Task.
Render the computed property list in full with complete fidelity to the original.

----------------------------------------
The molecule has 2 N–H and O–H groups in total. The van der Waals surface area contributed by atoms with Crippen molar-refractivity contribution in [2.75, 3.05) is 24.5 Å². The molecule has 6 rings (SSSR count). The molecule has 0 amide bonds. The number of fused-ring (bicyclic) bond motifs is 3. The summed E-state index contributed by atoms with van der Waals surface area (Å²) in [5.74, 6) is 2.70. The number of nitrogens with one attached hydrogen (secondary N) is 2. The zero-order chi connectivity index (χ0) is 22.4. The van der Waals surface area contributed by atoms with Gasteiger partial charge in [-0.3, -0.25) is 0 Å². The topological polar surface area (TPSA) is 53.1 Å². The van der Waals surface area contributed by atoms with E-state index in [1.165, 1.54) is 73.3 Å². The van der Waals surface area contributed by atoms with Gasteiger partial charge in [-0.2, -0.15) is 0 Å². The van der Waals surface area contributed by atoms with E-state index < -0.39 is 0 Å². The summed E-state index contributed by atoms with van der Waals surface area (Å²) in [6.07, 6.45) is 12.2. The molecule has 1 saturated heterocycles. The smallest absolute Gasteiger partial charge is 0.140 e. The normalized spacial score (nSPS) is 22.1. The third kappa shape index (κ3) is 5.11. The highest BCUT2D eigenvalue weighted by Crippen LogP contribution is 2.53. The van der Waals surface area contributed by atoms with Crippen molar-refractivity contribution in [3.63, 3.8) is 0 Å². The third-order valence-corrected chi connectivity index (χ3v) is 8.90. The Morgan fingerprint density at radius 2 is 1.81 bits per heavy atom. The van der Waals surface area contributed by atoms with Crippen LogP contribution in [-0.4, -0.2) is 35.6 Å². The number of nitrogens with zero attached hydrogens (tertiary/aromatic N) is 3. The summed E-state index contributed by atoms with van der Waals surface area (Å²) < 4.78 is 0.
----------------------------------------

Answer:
The molecule has 2 N–H and O–H groups in total. The van der Waals surface area contributed by atoms with Crippen molar-refractivity contribution in [2.75, 3.05) is 24.5 Å². The molecule has 6 rings (SSSR count). The molecule has 0 amide bonds. The number of fused-ring (bicyclic) bond motifs is 3. The summed E-state index contributed by atoms with van der Waals surface area (Å²) in [5.74, 6) is 2.70. The number of nitrogens with one attached hydrogen (secondary N) is 2. The zero-order chi connectivity index (χ0) is 22.4. The van der Waals surface area contributed by atoms with Gasteiger partial charge in [-0.3, -0.25) is 0 Å². The topological polar surface area (TPSA) is 53.1 Å². The van der Waals surface area contributed by atoms with E-state index in [1.165, 1.54) is 73.3 Å². The van der Waals surface area contributed by atoms with Gasteiger partial charge in [-0.2, -0.15) is 0 Å². The van der Waals surface area contributed by atoms with E-state index < -0.39 is 0 Å². The summed E-state index contributed by atoms with van der Waals surface area (Å²) in [6.07, 6.45) is 12.2. The molecule has 1 saturated heterocycles. The smallest absolute Gasteiger partial charge is 0.140 e. The normalized spacial score (nSPS) is 22.1. The third kappa shape index (κ3) is 5.11. The highest BCUT2D eigenvalue weighted by Crippen LogP contribution is 2.53. The van der Waals surface area contributed by atoms with Crippen molar-refractivity contribution in [3.63, 3.8) is 0 Å². The third-order valence-corrected chi connectivity index (χ3v) is 8.90. The Morgan fingerprint density at radius 2 is 1.81 bits per heavy atom. The van der Waals surface area contributed by atoms with Crippen LogP contribution in [-0.4, -0.2) is 35.6 Å². The number of nitrogens with zero attached hydrogens (tertiary/aromatic N) is 3. The summed E-state index contributed by atoms with van der Waals surface area (Å²) < 4.78 is 0.